Alien Life May Not Exist Due To Lack Of Phosphorus

Posted: Apr 6 2018, 3:26pm CDT | by , Updated: Apr 7 2018, 1:23am CDT, in Latest Science News

 

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Alien Life may not Exist Due to Lack of Phosphorus
Composite of infrared (shown as red), visible (green) and ultraviolet (violet) images of the Crab Nebula. Credit: J. Greaves

Researchers have found that a key ingredient for life is missing in many parts of the universe.

There is a general consensus among scientists that many planets besides Earth host life. If any other planet is habitable, it must contain all necessary ingredients to support life. However, no life been found outside our planet so far.

Life as we know it here on Earth also requires many crucial chemical elements in its atmosphere. One of them is phosphorus, which is necessary for global biological processes. But researchers have found that this key ingredient is lacking in many parts of the universe, making it difficult for extraterrestrial life to exist.

"Phosphorus is one of just six chemical elements on which Earth organisms depend, and it is crucial to the compound adenosine triphosphate (ATP), which cells use to store and transfer energy. Astronomers have just started to pay attention to the cosmic origins of phosphorus and found quite a few surprises,” explained Cardiff University astronomer Dr. Jane Greaves.

“Astronomers have just started to pay attention to the cosmic origins of phosphorus and found quite a few surprises. In particular, P is created in supernovae – the explosions of massive stars – but the amounts seen so far don't match our computer models. I wondered what the implications for life on other planets if unpredictable amounts of P are spat out into space and later used in the construction of new planets.”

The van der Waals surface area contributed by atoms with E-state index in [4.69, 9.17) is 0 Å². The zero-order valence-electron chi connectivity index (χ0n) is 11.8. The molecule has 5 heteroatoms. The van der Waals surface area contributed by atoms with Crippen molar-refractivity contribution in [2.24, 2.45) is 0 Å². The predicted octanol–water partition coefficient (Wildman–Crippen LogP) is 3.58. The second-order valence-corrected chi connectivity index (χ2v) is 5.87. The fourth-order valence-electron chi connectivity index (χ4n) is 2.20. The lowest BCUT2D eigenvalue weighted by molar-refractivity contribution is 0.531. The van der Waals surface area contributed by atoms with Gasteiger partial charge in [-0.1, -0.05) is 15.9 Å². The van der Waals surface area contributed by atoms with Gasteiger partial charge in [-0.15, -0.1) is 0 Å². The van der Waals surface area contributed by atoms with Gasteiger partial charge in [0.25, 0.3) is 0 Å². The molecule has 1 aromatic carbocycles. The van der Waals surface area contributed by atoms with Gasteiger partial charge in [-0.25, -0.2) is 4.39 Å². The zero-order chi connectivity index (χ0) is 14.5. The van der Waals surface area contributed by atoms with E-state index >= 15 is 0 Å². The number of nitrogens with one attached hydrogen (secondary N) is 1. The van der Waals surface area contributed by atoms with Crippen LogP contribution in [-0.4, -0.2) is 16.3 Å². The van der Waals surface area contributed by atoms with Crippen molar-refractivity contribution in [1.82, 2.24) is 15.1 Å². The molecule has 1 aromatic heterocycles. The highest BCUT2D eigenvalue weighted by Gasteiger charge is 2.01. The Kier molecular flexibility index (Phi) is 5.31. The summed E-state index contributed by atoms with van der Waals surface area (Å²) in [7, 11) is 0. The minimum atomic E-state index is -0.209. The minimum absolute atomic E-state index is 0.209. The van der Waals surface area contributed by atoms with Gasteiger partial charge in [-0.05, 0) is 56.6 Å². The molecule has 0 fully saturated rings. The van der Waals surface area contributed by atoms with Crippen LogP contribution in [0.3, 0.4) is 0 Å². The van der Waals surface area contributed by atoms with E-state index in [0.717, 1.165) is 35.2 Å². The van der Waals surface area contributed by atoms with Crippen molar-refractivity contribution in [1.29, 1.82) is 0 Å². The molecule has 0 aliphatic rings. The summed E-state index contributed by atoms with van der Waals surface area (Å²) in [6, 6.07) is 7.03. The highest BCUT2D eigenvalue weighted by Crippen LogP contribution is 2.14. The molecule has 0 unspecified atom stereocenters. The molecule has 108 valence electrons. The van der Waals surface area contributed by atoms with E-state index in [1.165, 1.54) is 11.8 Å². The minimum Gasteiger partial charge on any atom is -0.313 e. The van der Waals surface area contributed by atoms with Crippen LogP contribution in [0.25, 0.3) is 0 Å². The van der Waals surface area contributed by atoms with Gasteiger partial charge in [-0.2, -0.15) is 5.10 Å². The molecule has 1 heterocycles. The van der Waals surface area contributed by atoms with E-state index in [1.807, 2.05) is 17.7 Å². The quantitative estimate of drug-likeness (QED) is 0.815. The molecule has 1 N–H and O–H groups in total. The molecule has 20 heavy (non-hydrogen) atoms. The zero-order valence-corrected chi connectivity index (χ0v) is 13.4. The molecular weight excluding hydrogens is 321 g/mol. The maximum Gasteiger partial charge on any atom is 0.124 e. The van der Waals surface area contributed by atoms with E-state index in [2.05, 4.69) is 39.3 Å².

To find out, researchers used UK's William Herschel Telescope to detect the traces of phosphorus and iron in the famous Crab Nebula – a remnant of supernova located around 6500 light years away from Earth. Then they compared the results with the data from another remnant of star known as Cassiopeia A. Although astronomers struggled with foggy nights during the observations, they had enough evidence to draw a conclusion.

“This is only the second such study of phosphorus that has been made. The first looked at the Cassiopeia A (Cas A) supernova remnant, and so we are able to compare two different stellar explosions and see if they ejected different proportions of phosphorus and iron," said Dr. Phil Cigan, an expert on stellar remnants.

“These are our preliminary results, which we extracted only in the last couple of weeks! But at least for the parts of the Crab Nebula we were able to observe so far, there seems to be much less phosphorus than in Cas A. The two explosions seem to differ from each other, perhaps because Cas A results from the explosion of a rare super-massive star. We've just asked for more telescope time to go back and check, in case we've missed some phosphorus-rich regions in the Crab Nebula."

Researchers are planning to continue their research. They believe that further observations will help them establish whether other supernova remnants also lack phosphorus and whether this crucial ingredient of life is actually rarer than we thought.

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<a href="/latest_stories/all/all/47" rel="author">Hira Bashir</a>
The latest discoveries in science are the passion of Hira Bashir (). With years of experience, she is able to spot the most interesting new achievements of scientists around the world and cover them in easy to understand reporting.

 

 

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